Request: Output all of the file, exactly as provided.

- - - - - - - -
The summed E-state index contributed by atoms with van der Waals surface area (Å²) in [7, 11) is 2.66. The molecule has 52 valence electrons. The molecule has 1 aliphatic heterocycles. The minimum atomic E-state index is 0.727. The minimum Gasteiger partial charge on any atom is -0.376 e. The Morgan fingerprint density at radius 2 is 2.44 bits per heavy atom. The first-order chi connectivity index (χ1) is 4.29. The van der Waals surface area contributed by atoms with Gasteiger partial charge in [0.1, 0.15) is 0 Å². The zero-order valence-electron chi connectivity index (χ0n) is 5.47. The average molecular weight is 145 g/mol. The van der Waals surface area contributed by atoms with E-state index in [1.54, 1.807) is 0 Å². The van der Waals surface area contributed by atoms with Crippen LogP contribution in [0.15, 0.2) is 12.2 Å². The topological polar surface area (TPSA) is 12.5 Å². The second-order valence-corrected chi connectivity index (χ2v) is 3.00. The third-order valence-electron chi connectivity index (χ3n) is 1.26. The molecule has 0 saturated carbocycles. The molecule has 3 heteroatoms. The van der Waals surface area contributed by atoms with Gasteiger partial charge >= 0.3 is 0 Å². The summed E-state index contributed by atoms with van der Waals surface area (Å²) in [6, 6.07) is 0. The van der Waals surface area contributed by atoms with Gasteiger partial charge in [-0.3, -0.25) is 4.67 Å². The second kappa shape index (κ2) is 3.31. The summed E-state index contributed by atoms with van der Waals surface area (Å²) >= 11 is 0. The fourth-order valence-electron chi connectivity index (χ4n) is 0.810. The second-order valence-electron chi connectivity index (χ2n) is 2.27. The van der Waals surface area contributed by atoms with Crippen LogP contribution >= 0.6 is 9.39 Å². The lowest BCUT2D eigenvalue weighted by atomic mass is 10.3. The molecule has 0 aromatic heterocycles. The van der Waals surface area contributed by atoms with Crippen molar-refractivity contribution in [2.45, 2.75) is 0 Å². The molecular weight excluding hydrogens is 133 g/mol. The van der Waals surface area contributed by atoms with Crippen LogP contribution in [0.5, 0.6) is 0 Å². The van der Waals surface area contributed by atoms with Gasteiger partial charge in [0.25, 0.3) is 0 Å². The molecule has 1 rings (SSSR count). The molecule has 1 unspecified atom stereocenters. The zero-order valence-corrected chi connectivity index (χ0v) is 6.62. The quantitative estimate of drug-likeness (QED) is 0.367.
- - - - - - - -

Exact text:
The summed E-state index contributed by atoms with van der Waals surface area (Å²) in [7, 11) is 2.66. The molecule has 52 valence electrons. The molecule has 1 aliphatic heterocycles. The minimum atomic E-state index is 0.727. The minimum Gasteiger partial charge on any atom is -0.376 e. The Morgan fingerprint density at radius 2 is 2.44 bits per heavy atom. The first-order chi connectivity index (χ1) is 4.29. The van der Waals surface area contributed by atoms with Gasteiger partial charge in [0.1, 0.15) is 0 Å². The zero-order valence-electron chi connectivity index (χ0n) is 5.47. The average molecular weight is 145 g/mol. The van der Waals surface area contributed by atoms with E-state index in [1.54, 1.807) is 0 Å². The van der Waals surface area contributed by atoms with Crippen LogP contribution in [0.15, 0.2) is 12.2 Å². The topological polar surface area (TPSA) is 12.5 Å². The second-order valence-corrected chi connectivity index (χ2v) is 3.00. The third-order valence-electron chi connectivity index (χ3n) is 1.26. The molecule has 0 saturated carbocycles. The molecule has 3 heteroatoms. The van der Waals surface area contributed by atoms with Gasteiger partial charge >= 0.3 is 0 Å². The summed E-state index contributed by atoms with van der Waals surface area (Å²) in [6, 6.07) is 0. The van der Waals surface area contributed by atoms with Gasteiger partial charge in [-0.3, -0.25) is 4.67 Å². The second kappa shape index (κ2) is 3.31. The summed E-state index contributed by atoms with van der Waals surface area (Å²) >= 11 is 0. The fourth-order valence-electron chi connectivity index (χ4n) is 0.810. The second-order valence-electron chi connectivity index (χ2n) is 2.27. The van der Waals surface area contributed by atoms with Crippen LogP contribution >= 0.6 is 9.39 Å². The lowest BCUT2D eigenvalue weighted by atomic mass is 10.3. The molecule has 0 aromatic heterocycles. The van der Waals surface area contributed by atoms with Crippen molar-refractivity contribution in [2.45, 2.75) is 0 Å². The molecular weight excluding hydrogens is 133 g/mol. The van der Waals surface area contributed by atoms with Crippen LogP contribution in [0.5, 0.6) is 0 Å². The van der Waals surface area contributed by atoms with Gasteiger partial charge in [0.25, 0.3) is 0 Å². The molecule has 1 rings (SSSR count). The molecule has 1 unspecified atom stereocenters. The zero-order valence-corrected chi connectivity index (χ0v) is 6.62. The quantitative estimate of drug-likeness (QED) is 0.367.